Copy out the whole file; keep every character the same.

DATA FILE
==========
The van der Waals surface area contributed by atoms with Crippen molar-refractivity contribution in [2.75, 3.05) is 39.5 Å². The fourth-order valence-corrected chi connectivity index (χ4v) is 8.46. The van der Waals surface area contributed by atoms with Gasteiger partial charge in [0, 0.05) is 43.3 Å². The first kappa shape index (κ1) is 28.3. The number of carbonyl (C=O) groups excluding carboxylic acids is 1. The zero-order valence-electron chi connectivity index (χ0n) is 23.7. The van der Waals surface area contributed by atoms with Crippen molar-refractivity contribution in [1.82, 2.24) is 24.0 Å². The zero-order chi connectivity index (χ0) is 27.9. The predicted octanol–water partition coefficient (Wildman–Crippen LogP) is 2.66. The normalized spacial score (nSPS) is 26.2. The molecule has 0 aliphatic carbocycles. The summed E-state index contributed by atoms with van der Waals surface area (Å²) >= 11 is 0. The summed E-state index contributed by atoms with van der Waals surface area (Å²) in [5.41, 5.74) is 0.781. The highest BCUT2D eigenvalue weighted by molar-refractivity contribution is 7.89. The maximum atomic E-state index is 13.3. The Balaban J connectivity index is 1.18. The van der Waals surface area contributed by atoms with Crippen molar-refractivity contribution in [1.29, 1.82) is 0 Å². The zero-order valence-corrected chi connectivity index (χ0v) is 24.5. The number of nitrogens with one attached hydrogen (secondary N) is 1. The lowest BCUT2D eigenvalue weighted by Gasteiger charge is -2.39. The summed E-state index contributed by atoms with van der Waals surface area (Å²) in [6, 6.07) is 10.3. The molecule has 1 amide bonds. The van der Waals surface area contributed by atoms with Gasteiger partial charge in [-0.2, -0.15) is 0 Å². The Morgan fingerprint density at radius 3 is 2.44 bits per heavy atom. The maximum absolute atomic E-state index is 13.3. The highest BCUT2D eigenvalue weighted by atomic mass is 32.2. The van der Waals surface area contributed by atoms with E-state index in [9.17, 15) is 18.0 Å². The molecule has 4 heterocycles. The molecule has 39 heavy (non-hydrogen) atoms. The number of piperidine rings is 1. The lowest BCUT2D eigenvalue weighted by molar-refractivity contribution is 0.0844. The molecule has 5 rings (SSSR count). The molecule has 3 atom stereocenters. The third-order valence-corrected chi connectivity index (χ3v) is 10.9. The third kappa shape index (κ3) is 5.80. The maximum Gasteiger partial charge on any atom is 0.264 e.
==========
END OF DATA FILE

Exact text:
The van der Waals surface area contributed by atoms with Crippen molar-refractivity contribution in [2.75, 3.05) is 39.5 Å². The fourth-order valence-corrected chi connectivity index (χ4v) is 8.46. The van der Waals surface area contributed by atoms with Gasteiger partial charge in [0, 0.05) is 43.3 Å². The first kappa shape index (κ1) is 28.3. The number of carbonyl (C=O) groups excluding carboxylic acids is 1. The zero-order valence-electron chi connectivity index (χ0n) is 23.7. The van der Waals surface area contributed by atoms with Crippen molar-refractivity contribution in [1.82, 2.24) is 24.0 Å². The zero-order chi connectivity index (χ0) is 27.9. The predicted octanol–water partition coefficient (Wildman–Crippen LogP) is 2.66. The normalized spacial score (nSPS) is 26.2. The molecule has 0 aliphatic carbocycles. The summed E-state index contributed by atoms with van der Waals surface area (Å²) >= 11 is 0. The summed E-state index contributed by atoms with van der Waals surface area (Å²) in [5.41, 5.74) is 0.781. The highest BCUT2D eigenvalue weighted by molar-refractivity contribution is 7.89. The maximum atomic E-state index is 13.3. The Balaban J connectivity index is 1.18. The van der Waals surface area contributed by atoms with Crippen molar-refractivity contribution in [1.29, 1.82) is 0 Å². The zero-order valence-corrected chi connectivity index (χ0v) is 24.5. The number of nitrogens with one attached hydrogen (secondary N) is 1. The lowest BCUT2D eigenvalue weighted by Gasteiger charge is -2.39. The summed E-state index contributed by atoms with van der Waals surface area (Å²) in [6, 6.07) is 10.3. The molecule has 1 amide bonds. The van der Waals surface area contributed by atoms with Gasteiger partial charge in [-0.2, -0.15) is 0 Å². The Morgan fingerprint density at radius 3 is 2.44 bits per heavy atom. The maximum absolute atomic E-state index is 13.3. The highest BCUT2D eigenvalue weighted by atomic mass is 32.2. The van der Waals surface area contributed by atoms with E-state index in [9.17, 15) is 18.0 Å². The molecule has 4 heterocycles. The molecule has 39 heavy (non-hydrogen) atoms. The number of piperidine rings is 1. The lowest BCUT2D eigenvalue weighted by molar-refractivity contribution is 0.0844. The molecule has 5 rings (SSSR count). The molecule has 3 atom stereocenters. The third-order valence-corrected chi connectivity index (χ3v) is 10.9. The third kappa shape index (κ3) is 5.80. The maximum Gasteiger partial charge on any atom is 0.264 e.